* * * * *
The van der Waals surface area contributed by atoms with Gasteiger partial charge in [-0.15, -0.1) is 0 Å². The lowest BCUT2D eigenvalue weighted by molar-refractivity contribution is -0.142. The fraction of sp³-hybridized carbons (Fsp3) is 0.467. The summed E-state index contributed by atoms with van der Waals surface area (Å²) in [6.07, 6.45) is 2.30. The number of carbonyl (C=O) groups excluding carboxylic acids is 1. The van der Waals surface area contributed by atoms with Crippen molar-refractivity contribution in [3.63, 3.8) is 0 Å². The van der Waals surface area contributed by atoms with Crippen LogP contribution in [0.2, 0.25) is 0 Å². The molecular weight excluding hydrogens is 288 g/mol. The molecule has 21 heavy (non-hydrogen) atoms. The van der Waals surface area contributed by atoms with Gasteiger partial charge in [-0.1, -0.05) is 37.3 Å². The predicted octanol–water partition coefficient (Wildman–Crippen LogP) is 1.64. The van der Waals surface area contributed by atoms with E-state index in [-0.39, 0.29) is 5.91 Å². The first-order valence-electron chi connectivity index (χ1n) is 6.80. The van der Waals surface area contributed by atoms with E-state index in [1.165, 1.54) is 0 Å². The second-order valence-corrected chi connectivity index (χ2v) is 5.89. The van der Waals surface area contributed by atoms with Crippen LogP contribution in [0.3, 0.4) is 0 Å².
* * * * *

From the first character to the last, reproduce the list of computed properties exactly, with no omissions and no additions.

The van der Waals surface area contributed by atoms with Gasteiger partial charge in [-0.15, -0.1) is 0 Å². The lowest BCUT2D eigenvalue weighted by molar-refractivity contribution is -0.142. The fraction of sp³-hybridized carbons (Fsp3) is 0.467. The summed E-state index contributed by atoms with van der Waals surface area (Å²) in [6.07, 6.45) is 2.30. The number of carbonyl (C=O) groups excluding carboxylic acids is 1. The van der Waals surface area contributed by atoms with Crippen molar-refractivity contribution in [3.63, 3.8) is 0 Å². The van der Waals surface area contributed by atoms with Crippen LogP contribution in [0.2, 0.25) is 0 Å². The molecular weight excluding hydrogens is 288 g/mol. The molecule has 21 heavy (non-hydrogen) atoms. The van der Waals surface area contributed by atoms with Gasteiger partial charge in [-0.1, -0.05) is 37.3 Å². The predicted octanol–water partition coefficient (Wildman–Crippen LogP) is 1.64. The van der Waals surface area contributed by atoms with E-state index in [-0.39, 0.29) is 5.91 Å². The first-order valence-electron chi connectivity index (χ1n) is 6.80. The van der Waals surface area contributed by atoms with E-state index in [1.165, 1.54) is 0 Å². The second-order valence-corrected chi connectivity index (χ2v) is 5.89. The van der Waals surface area contributed by atoms with Crippen LogP contribution in [0.3, 0.4) is 0 Å².